Governor Hutchinson has made it clear that he wants a work requirement for able-bodied Medicaid recipients. It appears that President Trump is on the verge of granting the governor his wish.
When he supported expanding Medicaid as allowed under Obamacare, Gov. Hutchinson asked the federal government for a few tweaks to the program. One of the modifications requested was a requirement that non-disabled adults should face a work requirement along the lines required for receiving SNAP benefits. Under the Obama Administration, this type of requirement would have gone nowhere. Under President Trump, however, such conditions are likely to be approved.
While an overall Medicaid expansion is something that appears to be unwise for a variety of reasons, a work requirement could have some benefits. Here is what Naomi Lopez Bauman of the Goldwater Institute has to say about this new move from the Trump Administration:
There are approximately 25 million non-elderly, non-disabled adults receiving Medicaid benefits at any given time. Of those, about 60 percent are currently working. But given the many activities that qualify as work and community engagement, the majority of the remaining 10 million who are not currently working are either already engaged in a qualifying activity or would not be required to do so.
Even though the impact of this guidance will be limited, it is important because it is the first time in almost a decade that an administration is openly encouraging state Medicaid innovation and reform. In particular, this guidance recognizes the need for flexibility both for states and work/community engagement activities in order to move Medicaid closer to what it was originally conceived to be—a safety net for the truly needy, not a trap for the able-bodied.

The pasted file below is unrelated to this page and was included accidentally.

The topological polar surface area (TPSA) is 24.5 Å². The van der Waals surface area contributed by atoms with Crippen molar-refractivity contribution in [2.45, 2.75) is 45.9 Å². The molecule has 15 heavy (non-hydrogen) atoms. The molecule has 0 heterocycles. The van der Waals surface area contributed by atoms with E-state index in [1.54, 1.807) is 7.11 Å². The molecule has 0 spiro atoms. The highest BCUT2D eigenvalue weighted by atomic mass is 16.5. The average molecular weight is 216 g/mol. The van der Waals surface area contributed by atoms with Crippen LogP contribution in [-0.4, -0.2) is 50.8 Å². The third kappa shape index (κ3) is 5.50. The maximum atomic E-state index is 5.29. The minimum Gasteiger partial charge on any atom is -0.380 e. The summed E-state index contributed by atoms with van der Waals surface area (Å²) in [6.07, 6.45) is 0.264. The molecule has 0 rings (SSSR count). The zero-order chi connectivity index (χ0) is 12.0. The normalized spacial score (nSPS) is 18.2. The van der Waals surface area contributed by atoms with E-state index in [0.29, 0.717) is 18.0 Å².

State flexibility to pursue work and community engagement activities in their respective Medicaid programs is, hopefully, the first of many steps that will allow—and encourage—states to re-imagine Medicaid to reflect and meet their own state’s needs.
A work requirement will not make Arkansas Works a paragon of fiscal responsibility. It will not fix many of the long-term problems that face the Medicaid program. But it is a small step in the right direction. It will be interesting to see how it plays out in Arkansas if the Trump Administration does indeed give the state permission to try it.